February 4, 2021
“We know that the vaccines still have some efficacy against the South Africa strain,” says Healthcare Policy Analyst Chris Meekins – but not as much as they do against the U.S. strain.
Over the past week, Johnson & Johnson and Novavax both released promising efficacy data that could lead to additional candidates bolstering U.S. vaccine supply. Further, as of January 29, Novartis agreed to help produce Pfizer/BioNTech’s COVID-19 vaccines beginning in the second quarter of 2021. Additional companies are likely to follow suit to fortify efforts to ramp up supply in the near future, especially after Biden’s COVID response team said the administration is considering all avenues to ramp up supply using the DPA. Ample supply will be particularly important as the White House has pushed for providers not to withhold second doses.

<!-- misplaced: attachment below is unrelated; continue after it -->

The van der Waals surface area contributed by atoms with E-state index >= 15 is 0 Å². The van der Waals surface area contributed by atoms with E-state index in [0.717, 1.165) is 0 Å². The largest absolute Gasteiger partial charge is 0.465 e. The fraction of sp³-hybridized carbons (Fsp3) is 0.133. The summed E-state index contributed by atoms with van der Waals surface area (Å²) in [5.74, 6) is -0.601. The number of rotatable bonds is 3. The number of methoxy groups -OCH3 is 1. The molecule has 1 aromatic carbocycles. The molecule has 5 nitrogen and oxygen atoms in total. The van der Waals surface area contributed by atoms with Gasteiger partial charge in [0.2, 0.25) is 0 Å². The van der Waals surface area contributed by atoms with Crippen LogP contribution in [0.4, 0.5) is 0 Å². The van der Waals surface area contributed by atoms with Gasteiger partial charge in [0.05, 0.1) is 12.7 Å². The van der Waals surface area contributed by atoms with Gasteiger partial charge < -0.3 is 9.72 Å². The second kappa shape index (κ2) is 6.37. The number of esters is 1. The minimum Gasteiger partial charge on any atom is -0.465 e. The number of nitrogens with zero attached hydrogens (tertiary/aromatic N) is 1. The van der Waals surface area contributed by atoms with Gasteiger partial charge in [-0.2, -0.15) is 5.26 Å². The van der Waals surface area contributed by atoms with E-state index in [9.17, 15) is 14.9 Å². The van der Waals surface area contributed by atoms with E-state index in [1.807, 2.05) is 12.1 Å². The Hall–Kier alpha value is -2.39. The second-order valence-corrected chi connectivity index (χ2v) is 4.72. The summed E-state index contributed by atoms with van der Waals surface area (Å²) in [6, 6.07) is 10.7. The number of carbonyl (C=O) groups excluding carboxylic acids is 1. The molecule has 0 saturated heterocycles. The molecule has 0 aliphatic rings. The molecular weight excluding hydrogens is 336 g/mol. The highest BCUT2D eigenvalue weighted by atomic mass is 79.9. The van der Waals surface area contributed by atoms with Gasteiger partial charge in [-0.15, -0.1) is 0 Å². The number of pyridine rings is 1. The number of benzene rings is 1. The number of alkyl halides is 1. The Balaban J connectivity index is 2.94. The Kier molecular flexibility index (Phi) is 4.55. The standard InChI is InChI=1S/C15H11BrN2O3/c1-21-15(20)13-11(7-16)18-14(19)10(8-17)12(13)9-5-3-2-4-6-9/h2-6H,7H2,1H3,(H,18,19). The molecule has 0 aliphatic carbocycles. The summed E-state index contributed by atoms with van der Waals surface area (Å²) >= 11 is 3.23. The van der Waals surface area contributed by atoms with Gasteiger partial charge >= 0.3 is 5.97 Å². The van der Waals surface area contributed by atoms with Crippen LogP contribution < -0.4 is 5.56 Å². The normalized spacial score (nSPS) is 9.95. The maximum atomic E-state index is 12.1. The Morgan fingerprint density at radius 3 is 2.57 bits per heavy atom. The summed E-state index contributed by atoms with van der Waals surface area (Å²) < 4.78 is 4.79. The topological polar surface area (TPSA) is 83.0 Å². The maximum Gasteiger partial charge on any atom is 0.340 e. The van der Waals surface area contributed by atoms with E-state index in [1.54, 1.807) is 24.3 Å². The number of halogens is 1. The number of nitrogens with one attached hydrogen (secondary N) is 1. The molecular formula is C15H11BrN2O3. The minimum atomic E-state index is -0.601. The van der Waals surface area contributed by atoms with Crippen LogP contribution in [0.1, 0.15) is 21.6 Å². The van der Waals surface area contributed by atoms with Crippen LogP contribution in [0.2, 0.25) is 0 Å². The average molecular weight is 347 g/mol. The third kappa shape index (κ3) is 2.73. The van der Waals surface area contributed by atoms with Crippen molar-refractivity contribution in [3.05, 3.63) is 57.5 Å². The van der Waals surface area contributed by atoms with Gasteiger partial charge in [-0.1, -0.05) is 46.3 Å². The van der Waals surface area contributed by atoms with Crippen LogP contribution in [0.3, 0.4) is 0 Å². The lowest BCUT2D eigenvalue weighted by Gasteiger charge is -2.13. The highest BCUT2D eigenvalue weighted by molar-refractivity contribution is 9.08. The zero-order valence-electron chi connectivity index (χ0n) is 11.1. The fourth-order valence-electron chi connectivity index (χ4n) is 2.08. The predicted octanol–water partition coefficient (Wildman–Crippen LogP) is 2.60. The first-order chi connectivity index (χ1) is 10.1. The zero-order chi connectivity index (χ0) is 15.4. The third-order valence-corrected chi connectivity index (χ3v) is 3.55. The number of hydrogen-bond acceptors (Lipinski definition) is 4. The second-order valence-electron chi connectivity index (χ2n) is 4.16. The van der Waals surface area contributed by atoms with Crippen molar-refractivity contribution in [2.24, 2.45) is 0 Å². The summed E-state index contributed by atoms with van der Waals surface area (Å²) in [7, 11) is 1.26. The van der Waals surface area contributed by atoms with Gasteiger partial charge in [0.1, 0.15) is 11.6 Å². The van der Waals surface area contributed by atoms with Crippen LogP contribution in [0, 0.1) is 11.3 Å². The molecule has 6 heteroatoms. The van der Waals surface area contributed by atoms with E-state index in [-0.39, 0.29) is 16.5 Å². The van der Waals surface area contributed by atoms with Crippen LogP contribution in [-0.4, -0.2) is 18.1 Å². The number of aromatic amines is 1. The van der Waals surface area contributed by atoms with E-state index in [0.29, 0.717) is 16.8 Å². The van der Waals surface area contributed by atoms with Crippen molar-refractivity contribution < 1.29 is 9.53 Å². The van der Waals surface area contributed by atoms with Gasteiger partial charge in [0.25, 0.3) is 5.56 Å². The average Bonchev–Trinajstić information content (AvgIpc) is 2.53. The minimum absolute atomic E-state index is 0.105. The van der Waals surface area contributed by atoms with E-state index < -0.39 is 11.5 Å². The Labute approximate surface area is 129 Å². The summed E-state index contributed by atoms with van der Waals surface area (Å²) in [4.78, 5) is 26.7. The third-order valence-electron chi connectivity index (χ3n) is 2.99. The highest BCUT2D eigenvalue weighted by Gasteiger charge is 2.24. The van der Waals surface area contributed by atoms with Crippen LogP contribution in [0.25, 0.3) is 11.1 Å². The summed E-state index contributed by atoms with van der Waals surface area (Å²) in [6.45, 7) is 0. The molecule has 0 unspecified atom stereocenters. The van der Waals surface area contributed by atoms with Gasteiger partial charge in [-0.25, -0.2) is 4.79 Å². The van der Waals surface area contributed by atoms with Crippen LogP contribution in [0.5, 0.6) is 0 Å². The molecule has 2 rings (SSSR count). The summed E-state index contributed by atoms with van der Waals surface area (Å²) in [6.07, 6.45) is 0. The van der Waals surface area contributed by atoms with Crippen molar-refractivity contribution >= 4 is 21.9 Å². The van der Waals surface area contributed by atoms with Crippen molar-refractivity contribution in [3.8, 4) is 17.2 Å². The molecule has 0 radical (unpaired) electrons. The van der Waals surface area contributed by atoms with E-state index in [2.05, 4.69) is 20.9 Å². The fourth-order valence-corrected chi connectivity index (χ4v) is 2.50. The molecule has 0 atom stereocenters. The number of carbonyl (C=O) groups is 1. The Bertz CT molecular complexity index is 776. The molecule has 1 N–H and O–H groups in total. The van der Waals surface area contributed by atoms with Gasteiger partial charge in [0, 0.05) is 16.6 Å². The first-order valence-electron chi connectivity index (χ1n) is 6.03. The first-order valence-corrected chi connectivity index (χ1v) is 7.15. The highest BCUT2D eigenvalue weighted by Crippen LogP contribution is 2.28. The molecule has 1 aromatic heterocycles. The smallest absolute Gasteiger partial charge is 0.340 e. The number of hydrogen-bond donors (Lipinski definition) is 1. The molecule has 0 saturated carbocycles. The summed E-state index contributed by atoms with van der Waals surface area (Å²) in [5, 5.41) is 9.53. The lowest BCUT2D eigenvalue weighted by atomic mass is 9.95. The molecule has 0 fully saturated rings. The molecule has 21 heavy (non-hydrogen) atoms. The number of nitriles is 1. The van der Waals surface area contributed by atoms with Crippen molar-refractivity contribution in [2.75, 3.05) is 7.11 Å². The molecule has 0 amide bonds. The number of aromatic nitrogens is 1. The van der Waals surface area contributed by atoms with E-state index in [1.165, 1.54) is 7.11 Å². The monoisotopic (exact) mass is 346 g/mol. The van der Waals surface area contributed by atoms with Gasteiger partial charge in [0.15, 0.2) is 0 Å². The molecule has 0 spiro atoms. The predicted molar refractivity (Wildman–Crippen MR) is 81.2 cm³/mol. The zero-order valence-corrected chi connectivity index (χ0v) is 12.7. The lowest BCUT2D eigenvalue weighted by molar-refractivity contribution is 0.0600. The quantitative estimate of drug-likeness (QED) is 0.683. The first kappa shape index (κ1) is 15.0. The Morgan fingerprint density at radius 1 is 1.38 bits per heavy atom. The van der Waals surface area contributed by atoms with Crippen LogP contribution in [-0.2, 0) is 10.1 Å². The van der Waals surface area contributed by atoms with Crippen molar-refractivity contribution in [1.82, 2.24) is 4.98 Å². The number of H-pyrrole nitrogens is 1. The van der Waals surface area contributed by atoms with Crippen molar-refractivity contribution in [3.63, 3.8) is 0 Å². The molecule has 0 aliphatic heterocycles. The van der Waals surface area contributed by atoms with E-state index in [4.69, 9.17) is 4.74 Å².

Although these developments bode well for vaccine supply, unknowns fester as some vaccine data appear weaker among the South African variant. We are watching as companies like Moderna already begin experimenting potential boosters to fight emerging variants.
The introduction of additional vaccine candidates and additional manufacturing support could accelerate the timeline for the U.S.’s return to normal, however the efficacy of vaccine efforts will depend on the public’s willingness to get vaccinated and continuing developments in variant resistance.
Recorded February 1, 2021
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